In Rishikesh I ate in a canteen restaurant so crammed that the waiters had to insinuate themselves bodily between back to back diners and pass plates over our heads. The hubbub of multilingual conversation was bewildering. The walls were covered in garish 3D pictures of animal gods, flower garlands and faded menu photographs. The Southern Indian chap opposite me had been to university in England and confessed even he found this scene a sensory overload. He commiserated about the EU referendum. “You must be sad, Britain’s favourite pastime is making fun of how stupid the USA is, but you can’t do that anymore can you”. (This was still a few months before the U.S. general election. Every cloud, hey?). Outside we followed a procession of costumed musicians, papier-mâché deities and animals. On a bejewelled and painted elephant rode a youth in an immaculate white suit and cobalt blue turban. He looked every inch a prince from some Rudyard Kipling story. I asked my dining companion why the princeling had such a sad face, was he being publicly shamed or something? On the contrary, explained my friend, this was the boy’s wedding parade, his sour expression a reflection of his onerous duties. “I would like to give him a slap for being so ungrateful”, he added.
Always during my travels in India I found that off-the-bike encounters with people were enjoyable, good-natured, and easy going. English was widely spoken and almost everyone was talkative and playful, albeit with no concept of privacy or personal space. It was just that those same people, in charge of a moving vehicle, became heedless, honking maniacs. Day after day I witnessed calamitous, cretinous driving on a scale impossible to fathom. Overtaking an already overtaking vehicle on a blind bend. Motorcyclists on the phone, their helmets perched on the back of their heads like an alien outgrowth. Anything was permissible so long as you keep pressing that horn. At the start of the serious ascent into the foothills above Nahan, I peeled off my sweat soaked T shirt and sprawled in a roadside shelter for ten minutes peace and recovery. A group of teenage boys on motorcycles showed up, buzzing around me like flies. “Please, take your sunglasses off”, “Ahh, blue eyes, blue eyes!”, “I want a selfie with you. You have real nice body, man”. Awkward and exhausted, I had no option but to go with it. “Why are you not married?”, they asked. “Are you waiting until you are 100?”. Later, riding into the dusk, a white Landcruiser came alongside. The enormous bald head of the muscly Rayban-sporting driver leaned over to ask was I okay? He gave me his mobile number and he urged me to call him when I passed through his town the next day. “You will be my honoured guest. I will give you pure marijuana!”, he proclaimed with a plosive flourish of his fingers, like a stage magician.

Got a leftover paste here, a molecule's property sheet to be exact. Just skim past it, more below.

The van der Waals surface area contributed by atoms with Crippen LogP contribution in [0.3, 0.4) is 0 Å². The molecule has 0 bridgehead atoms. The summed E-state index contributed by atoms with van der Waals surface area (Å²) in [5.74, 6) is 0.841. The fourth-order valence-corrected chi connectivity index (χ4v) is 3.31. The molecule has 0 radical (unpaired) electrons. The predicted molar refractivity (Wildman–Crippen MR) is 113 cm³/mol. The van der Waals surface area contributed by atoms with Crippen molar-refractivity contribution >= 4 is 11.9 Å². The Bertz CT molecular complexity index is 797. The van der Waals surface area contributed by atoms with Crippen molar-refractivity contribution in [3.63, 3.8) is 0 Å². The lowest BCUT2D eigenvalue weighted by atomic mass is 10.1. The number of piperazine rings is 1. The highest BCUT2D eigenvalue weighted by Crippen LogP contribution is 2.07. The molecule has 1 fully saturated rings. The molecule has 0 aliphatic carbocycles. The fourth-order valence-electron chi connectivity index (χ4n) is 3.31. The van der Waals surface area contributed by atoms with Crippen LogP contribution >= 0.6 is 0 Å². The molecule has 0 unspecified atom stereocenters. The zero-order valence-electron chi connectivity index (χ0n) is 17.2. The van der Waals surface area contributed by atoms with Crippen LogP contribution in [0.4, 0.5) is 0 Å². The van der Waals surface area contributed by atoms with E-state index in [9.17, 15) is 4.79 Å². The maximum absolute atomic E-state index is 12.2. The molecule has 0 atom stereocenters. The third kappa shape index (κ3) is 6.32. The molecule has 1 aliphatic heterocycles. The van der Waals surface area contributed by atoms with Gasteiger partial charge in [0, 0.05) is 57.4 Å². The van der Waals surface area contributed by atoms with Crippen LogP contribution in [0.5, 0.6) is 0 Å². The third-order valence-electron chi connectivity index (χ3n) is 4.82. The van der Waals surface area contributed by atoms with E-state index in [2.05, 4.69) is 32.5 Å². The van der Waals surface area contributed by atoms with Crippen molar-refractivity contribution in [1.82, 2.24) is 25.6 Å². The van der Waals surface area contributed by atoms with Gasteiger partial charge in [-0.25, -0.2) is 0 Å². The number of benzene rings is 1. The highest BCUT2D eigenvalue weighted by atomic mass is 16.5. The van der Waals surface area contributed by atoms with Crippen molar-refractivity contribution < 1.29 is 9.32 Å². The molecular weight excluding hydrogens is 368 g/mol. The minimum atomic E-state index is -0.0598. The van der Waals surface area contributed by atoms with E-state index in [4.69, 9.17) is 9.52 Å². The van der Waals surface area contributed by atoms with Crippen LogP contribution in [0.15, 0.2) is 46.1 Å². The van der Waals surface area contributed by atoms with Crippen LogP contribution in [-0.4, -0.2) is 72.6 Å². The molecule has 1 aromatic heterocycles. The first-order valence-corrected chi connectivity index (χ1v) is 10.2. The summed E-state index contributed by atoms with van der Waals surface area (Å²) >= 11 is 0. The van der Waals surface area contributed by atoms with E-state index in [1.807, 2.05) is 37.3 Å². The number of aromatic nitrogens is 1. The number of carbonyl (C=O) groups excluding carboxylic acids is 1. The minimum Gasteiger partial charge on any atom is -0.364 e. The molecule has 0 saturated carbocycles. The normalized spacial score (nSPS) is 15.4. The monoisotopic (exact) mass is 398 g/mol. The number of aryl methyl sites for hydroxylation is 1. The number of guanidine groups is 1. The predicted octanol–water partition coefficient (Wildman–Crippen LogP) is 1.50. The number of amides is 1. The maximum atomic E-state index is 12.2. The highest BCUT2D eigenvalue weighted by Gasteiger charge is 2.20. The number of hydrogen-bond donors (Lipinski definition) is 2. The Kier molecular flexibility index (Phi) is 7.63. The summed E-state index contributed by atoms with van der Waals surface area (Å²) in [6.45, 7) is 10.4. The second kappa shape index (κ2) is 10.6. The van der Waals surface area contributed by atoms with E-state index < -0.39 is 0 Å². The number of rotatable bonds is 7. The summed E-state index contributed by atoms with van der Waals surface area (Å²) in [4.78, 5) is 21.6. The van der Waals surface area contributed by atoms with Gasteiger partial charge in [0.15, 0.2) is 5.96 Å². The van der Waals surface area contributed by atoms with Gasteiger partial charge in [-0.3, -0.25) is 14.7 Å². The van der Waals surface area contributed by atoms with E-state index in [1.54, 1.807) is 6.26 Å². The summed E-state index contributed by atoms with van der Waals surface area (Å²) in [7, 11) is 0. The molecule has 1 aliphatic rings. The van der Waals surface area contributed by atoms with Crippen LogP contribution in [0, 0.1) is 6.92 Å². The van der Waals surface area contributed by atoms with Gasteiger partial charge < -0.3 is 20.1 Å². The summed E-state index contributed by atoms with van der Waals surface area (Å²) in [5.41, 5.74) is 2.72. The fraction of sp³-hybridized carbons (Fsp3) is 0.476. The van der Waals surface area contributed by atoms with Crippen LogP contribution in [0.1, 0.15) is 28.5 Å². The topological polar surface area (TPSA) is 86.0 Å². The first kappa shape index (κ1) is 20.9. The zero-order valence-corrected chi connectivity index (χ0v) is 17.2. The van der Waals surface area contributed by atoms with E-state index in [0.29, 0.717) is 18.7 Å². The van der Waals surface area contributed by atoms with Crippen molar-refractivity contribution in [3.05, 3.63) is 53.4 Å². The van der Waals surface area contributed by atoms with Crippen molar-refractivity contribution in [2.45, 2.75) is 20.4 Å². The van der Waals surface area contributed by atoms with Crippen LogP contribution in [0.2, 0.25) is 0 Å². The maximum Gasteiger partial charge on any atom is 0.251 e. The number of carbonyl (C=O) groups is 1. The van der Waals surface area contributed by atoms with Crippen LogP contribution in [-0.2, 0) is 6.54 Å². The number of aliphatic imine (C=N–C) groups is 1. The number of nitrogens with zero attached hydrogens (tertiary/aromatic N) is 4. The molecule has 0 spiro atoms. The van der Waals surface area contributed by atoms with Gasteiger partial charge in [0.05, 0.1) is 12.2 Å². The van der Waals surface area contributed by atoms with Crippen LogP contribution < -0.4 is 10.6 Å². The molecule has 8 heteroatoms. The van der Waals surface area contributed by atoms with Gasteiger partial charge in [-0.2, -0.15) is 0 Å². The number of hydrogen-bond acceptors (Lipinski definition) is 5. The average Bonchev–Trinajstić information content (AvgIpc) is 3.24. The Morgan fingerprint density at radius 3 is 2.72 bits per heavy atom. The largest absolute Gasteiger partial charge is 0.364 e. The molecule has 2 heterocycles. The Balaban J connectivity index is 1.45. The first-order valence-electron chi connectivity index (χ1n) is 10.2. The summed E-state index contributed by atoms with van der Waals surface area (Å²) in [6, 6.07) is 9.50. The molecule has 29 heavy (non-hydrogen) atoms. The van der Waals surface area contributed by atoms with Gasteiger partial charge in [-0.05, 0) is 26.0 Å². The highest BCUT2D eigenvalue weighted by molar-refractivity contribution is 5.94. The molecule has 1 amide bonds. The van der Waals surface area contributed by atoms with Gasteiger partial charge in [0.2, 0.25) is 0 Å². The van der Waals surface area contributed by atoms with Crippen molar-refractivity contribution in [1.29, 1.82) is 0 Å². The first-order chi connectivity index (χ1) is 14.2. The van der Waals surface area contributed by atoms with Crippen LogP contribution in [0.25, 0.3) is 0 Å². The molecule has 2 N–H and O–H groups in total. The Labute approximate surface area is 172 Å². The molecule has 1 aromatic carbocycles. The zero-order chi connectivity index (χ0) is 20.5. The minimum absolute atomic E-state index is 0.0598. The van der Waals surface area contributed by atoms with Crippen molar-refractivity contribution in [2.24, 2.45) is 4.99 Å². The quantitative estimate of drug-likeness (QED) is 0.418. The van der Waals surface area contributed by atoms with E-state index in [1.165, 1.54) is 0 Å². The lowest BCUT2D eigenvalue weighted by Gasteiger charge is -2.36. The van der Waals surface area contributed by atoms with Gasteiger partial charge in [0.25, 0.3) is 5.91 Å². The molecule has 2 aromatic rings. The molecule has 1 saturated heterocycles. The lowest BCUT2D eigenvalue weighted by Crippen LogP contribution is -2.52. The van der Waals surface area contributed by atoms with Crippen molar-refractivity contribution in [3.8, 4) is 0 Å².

Things were looking up. Within a day’s ride of Shimla I camped in the cool air of 1400m for the first time in months. On this my second birthday away from home I awoke in a hillside woodland, a big improvement on last year’s sorry celebrations in the middle of the Kazakh desert. Mr Big showed up again, checking I had his number and “remember, pure marijuana”. I reassured him that I had the number. But this was going to be my party and I decided I’d rather cycle up the mountain to Shimla, as I’d promised myself. Arriving at tea time, I pushed my bike through the crowded mall up to Scandal Point. I was accosted by a hotel tout, a wizened looking Pathan in combat jacket and fuzzy black chin curtain. I dismissed him straight off the bat, telling him that my budget was too small for him to be able to help me. He challenged me to name my price. We eventually agree 2000 rupees for three nights. “Okay meester, follow me”.
Izat says his name is Pashto for ‘respect’. He walks incredibly fast, talking to himself animatedly when he is not shouting into his phone. We go up narrow, steep streets where he has to help me push my heavy bike, until we arrive at the bottom of a long flight of steps. “You are kidding me”. “No just up here, I help you, no problems”, he wheedles. Not willing to commit yet, I lock the bike to a fence and we climb three flights to reception. The manager asks for 3000 rupees. I explain that’s not the deal that brought me all the way up here. Twitching now, Izat insists that’s what we agreed. I tell him he’s a liar, but anyway forget it, I’m going to the youth hostel. They shout at each other while I pick up my bag and head to the door. “Please, sir, it’s okay. For you we make it 2000”. “Final price?”, I ask, “No surprises?”. “Final price”. It’s 8pm now and I’m fit to drop after a 120km uphill ride, ten days’ consecutive hard riding in my legs. Returning to my parked bike, Izat pinches my arm and holds out his hand. “Baksheesh” he demands. I laugh in his face. “Bakseesh!”, again forcefully, pulling my sleeve. I set my jaw and shake my head, scowling. He storms off down the steps, frothing and raving. I order a curry and a bottle of Old Monk rum and collapse into bed.